Even though a lot of retail is flailing, much of U.S. high street retail is still drawing both shoppers and investors, boasting extremely high rents and catching the attention of new retailers and brands.
New York City’s famous Fifth Avenue, Chicago’s North Michigan Avenue and Beverly Hills’ posh Rodeo Drive are some of the toniest and highest-trafficked retail streets in the country. They feature retailers like Versace, Armani and Tiffany & Co., as well as popular urban brands like Zara and the Apple Store.
That’s not to say that high street retail has been immune to the challenges plaguing the industry as a whole. Some high street landlords are feeling the pinch. There are vacancies in some high street corridors, and after years of double-digit rent increases, some landlords are in the second year of double-digit declines.
Manhattan’s Upper Fifth Avenue rents, for example, shrunk about 20 percent in the last year, says Garrick Brown, vice president and Americas head of retail research with real estate services firm Cushman & Wakefield.
Between 2010 and 2015, landlords were aggressively raising rents somewhere between 10 and 15 percent annually in virtually every Manhattan submarket that Cushman & Wakefield tracks, he notes, including Fifth Avenue, SoHo and Madison Avenue. Rents reached unsustainable highs.
Manhattan has also faced some high street vacancy. There were 143 retail spaces vacant for a year or more, and landlords reduced rents on more than half of them, real estate services firm CBRE reported in July. Now, more than 500,000 sq. ft. has been leased in more than 98 transactions.
Meanwhile, rents in San Francisco’s exclusive Union Square area and on Chicago’s prestigious Michigan Avenue also tumbled.
Despite these challenges, experts say high street retail continues to perform well.
“In the U.S., while there has been a lot of discussion around store closures, the main high street markets have not been as adversely affected as some of the headlines might suggest,” said Darren Yates, head of Europe, Middle East and Africa retail research for Cushman & Wakefield, in a statement. “The fact is that most retailers are not turning their backs on high street locations.”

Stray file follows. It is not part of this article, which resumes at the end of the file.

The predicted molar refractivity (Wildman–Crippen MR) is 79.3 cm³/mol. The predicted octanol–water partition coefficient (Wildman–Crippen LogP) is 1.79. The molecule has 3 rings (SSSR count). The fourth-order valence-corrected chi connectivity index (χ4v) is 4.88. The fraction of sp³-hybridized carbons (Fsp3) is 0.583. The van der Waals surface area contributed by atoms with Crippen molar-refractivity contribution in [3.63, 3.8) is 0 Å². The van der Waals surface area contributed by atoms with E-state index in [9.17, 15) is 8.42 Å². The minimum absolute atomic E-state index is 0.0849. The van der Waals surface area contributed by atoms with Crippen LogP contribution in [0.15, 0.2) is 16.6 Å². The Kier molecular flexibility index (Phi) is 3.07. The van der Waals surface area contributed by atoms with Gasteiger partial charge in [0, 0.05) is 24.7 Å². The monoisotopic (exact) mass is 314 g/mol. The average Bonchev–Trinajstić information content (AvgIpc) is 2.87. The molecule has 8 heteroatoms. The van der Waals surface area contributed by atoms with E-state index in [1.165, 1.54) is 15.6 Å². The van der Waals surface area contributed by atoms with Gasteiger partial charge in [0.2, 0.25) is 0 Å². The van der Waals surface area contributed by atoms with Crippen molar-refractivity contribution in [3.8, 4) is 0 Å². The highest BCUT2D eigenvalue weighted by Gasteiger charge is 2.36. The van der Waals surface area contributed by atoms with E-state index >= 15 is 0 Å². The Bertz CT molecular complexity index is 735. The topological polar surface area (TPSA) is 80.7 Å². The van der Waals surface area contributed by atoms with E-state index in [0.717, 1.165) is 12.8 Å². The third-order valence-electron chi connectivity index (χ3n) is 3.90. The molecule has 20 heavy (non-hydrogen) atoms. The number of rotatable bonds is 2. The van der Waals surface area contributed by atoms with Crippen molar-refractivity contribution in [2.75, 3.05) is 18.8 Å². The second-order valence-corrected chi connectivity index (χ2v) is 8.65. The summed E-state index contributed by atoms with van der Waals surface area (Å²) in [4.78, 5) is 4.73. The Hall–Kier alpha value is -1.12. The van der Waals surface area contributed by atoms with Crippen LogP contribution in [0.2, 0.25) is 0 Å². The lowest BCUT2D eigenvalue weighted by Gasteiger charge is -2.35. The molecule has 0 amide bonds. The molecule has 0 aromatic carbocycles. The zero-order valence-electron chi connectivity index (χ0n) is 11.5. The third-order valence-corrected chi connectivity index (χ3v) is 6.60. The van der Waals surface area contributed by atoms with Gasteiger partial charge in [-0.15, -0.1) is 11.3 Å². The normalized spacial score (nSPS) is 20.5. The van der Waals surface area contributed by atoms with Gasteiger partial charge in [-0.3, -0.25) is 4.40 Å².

“The thing that people need to look at with high street isn’t there exposure to luxury brands, because luxury brands are doing fine,” Brown notes. “It’s their exposure to mass market, mid-price commodity apparel players. That’s where the damage is being done as far as bankruptcies, strategic closures, etc. Even though high street isn’t seeing a lot of that, they’re seeing some of it.”
Investor demand is solid
Demand by investors for high street retail is up over last year, reports real estate services firm JLL. JLL defines high street as “prime urban retail.” Rather than focus on one particular street, it looks at the urban corridors formed around that concentration of retail.
“When you look at all retail product types—aside from malls because we’re seeing a lot of entity deals on that side (including the Westfield/Unibail-Rodamco and Brookfield/GGP deals)—prime urban retail is the only sector that has seen an increase in transactions,” says Arielle Einhorn, JLL’s manager of investor research focusing on retail and office. “Year over year for third quarter, there was a 7.8 percent increase in prime urban retail transaction volume.”
And a lack of product for sale is stifling more deals, he notes. “There’s limited opportunity, because there’s limited inventory,” Einhorn says. “They don’t come around that often because they’re really strong, long holds.”
Data from New York City-based research firm Real Capital Analytics shows that trades on urban storefronts valued at $2.5 million or more totaled roughly $5.79 billion through the first three quarters of this year. That up slightly from approximately $5.75 billion in such sales that occurred during the first three quarters of 2017.
If you already own class-A high street retail space, typically you’re not looking to sell it unless you can trade into similar space, so it has created a bit of a log jam as far as activity, according to Brown.